The Way You Tell Them is subtitled A Yarn for the Nineties, and there you have it: this is a futuristic novel (poet Alan Brownjohn’s first) about alternative comedy. It is nice to know that everybody worries about global warming, or whether Gorby can hang on, or the prospect of a fourth term for Mrs Thatcher; and though Brownjohn’s choice of subject matter might strike you as marginal, at least you must admit that nobody has beaten him to it.
This book is set at the end of our new decade, in a gloomy and ruinous London reminiscent of the city Ian McEwan described in A Child In Time. Brownjohn, in fact, wears the same clothes for this novel that McEwan put on for his, a sci-fi writer’s hat and sensible shoes. Nobody zips around in hoverbubbles or talks Esperanto; instead, Brownjohn takes some of the more unfortunate aspects of modern London-beggars, traffic jams, satellite TV stations – and exaggerates them slightly so that we are shown a city which is at once recognisable and alien. The author is also at pains to point out that everyone is wearing a Walkman, indicative, I fear, of the Soullessness etc of Modern Life. Why have portable stereos become such a central feature in the demonology of the literati? The implication seems to be that before their invention, the tube train was a kind of mobile forum for debate and the exchange of ideas, but that’s certainly not the way I remember the Piccadilly Line.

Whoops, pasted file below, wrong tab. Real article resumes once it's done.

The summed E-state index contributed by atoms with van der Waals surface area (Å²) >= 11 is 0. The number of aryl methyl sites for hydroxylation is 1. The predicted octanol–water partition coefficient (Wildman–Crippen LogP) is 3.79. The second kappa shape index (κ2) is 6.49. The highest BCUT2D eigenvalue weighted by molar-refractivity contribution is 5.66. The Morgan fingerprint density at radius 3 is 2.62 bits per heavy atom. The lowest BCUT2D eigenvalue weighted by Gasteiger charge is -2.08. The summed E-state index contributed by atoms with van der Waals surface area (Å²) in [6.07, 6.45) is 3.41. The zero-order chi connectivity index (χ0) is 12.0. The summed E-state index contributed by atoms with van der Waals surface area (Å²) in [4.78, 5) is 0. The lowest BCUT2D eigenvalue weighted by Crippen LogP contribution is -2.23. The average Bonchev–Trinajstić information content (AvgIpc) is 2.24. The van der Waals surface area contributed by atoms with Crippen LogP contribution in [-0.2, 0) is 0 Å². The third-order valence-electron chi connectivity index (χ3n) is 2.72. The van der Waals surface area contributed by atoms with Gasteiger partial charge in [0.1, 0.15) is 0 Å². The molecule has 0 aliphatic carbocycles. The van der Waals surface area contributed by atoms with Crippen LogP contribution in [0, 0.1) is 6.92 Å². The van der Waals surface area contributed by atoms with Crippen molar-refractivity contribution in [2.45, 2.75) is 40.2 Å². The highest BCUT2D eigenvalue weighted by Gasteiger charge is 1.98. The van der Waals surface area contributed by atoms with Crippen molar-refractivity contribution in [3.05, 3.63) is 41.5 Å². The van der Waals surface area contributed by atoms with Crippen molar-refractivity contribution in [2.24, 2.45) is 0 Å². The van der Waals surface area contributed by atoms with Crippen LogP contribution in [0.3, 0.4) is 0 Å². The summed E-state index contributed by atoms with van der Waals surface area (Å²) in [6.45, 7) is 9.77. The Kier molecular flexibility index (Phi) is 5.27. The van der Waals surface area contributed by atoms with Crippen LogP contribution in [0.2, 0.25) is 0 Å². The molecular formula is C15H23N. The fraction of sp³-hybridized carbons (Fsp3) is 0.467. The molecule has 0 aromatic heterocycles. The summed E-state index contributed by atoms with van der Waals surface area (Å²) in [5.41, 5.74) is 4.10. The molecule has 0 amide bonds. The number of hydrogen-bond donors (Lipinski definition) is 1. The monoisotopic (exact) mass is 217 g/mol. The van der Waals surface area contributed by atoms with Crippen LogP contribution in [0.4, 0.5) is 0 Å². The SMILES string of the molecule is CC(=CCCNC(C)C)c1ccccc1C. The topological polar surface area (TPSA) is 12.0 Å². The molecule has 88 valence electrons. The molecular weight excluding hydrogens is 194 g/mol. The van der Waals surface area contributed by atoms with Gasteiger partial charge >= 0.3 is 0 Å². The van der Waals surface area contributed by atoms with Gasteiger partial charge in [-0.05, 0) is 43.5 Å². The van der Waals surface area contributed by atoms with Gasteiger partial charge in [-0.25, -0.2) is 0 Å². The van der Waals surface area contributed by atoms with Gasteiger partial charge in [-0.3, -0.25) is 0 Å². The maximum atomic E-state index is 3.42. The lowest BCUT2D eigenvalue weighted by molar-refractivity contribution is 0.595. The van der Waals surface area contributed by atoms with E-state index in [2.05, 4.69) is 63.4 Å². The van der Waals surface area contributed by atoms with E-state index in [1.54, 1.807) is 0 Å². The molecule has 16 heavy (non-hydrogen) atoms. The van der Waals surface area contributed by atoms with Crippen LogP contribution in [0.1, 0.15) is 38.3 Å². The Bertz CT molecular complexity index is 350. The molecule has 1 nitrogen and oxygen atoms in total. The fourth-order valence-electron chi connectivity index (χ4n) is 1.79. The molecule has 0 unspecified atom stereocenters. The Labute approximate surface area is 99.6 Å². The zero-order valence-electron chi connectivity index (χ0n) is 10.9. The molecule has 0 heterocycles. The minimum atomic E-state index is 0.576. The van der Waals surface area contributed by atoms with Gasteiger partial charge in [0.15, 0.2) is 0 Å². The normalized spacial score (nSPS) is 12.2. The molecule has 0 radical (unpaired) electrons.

The central character of The Way You Tell Them, Chris Lexham, is described by his obituarists in the slightly clumsy opening sequence as ‘one of the most talented and controversial literary figures of his generation.’ As you might have predicted, the remainder of the novel takes the form of a